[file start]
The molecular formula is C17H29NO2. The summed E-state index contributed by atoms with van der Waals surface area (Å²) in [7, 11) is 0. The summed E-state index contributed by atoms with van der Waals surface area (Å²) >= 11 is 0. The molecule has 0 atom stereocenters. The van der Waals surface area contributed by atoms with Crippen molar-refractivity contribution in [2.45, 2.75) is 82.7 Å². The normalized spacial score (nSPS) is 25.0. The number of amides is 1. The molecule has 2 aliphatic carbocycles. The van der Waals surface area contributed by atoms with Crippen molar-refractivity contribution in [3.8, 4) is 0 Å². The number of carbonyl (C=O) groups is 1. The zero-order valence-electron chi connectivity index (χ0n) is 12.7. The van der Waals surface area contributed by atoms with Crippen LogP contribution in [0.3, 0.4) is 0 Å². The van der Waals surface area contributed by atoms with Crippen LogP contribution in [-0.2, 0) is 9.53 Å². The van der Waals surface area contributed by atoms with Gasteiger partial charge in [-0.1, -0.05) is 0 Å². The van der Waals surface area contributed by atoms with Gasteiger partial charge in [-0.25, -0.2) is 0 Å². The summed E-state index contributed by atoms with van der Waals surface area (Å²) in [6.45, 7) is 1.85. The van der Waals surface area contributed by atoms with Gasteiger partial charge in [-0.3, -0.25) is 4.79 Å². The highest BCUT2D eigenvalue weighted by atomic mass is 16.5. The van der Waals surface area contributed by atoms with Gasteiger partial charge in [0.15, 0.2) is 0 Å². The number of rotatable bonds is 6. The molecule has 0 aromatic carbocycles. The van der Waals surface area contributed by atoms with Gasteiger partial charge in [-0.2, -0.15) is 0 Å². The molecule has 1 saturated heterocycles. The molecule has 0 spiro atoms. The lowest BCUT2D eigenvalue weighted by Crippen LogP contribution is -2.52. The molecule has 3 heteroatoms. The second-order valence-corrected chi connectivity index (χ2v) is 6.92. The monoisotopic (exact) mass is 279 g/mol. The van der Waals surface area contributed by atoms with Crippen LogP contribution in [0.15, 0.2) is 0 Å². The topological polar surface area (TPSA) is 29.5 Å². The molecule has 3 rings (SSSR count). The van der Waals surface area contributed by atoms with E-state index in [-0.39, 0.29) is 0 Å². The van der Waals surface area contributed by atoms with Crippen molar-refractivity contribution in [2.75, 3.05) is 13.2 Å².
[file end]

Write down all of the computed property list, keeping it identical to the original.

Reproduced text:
The molecular formula is C17H29NO2. The summed E-state index contributed by atoms with van der Waals surface area (Å²) in [7, 11) is 0. The summed E-state index contributed by atoms with van der Waals surface area (Å²) >= 11 is 0. The molecule has 0 atom stereocenters. The van der Waals surface area contributed by atoms with Crippen molar-refractivity contribution in [2.45, 2.75) is 82.7 Å². The normalized spacial score (nSPS) is 25.0. The number of amides is 1. The molecule has 2 aliphatic carbocycles. The van der Waals surface area contributed by atoms with Crippen molar-refractivity contribution in [3.8, 4) is 0 Å². The number of carbonyl (C=O) groups is 1. The zero-order valence-electron chi connectivity index (χ0n) is 12.7. The van der Waals surface area contributed by atoms with Crippen LogP contribution in [0.3, 0.4) is 0 Å². The van der Waals surface area contributed by atoms with Crippen LogP contribution in [-0.2, 0) is 9.53 Å². The van der Waals surface area contributed by atoms with Gasteiger partial charge in [-0.1, -0.05) is 0 Å². The van der Waals surface area contributed by atoms with Gasteiger partial charge in [-0.25, -0.2) is 0 Å². The summed E-state index contributed by atoms with van der Waals surface area (Å²) in [6.45, 7) is 1.85. The van der Waals surface area contributed by atoms with Gasteiger partial charge in [-0.3, -0.25) is 4.79 Å². The highest BCUT2D eigenvalue weighted by atomic mass is 16.5. The van der Waals surface area contributed by atoms with Gasteiger partial charge in [0.15, 0.2) is 0 Å². The number of rotatable bonds is 6. The molecule has 0 aromatic carbocycles. The van der Waals surface area contributed by atoms with Gasteiger partial charge in [-0.2, -0.15) is 0 Å². The molecule has 1 saturated heterocycles. The molecule has 0 spiro atoms. The lowest BCUT2D eigenvalue weighted by Crippen LogP contribution is -2.52. The molecule has 3 heteroatoms. The second-order valence-corrected chi connectivity index (χ2v) is 6.92. The monoisotopic (exact) mass is 279 g/mol. The van der Waals surface area contributed by atoms with Crippen LogP contribution in [0.15, 0.2) is 0 Å². The topological polar surface area (TPSA) is 29.5 Å². The molecule has 3 rings (SSSR count). The van der Waals surface area contributed by atoms with E-state index in [-0.39, 0.29) is 0 Å². The van der Waals surface area contributed by atoms with Crippen molar-refractivity contribution in [2.75, 3.05) is 13.2 Å².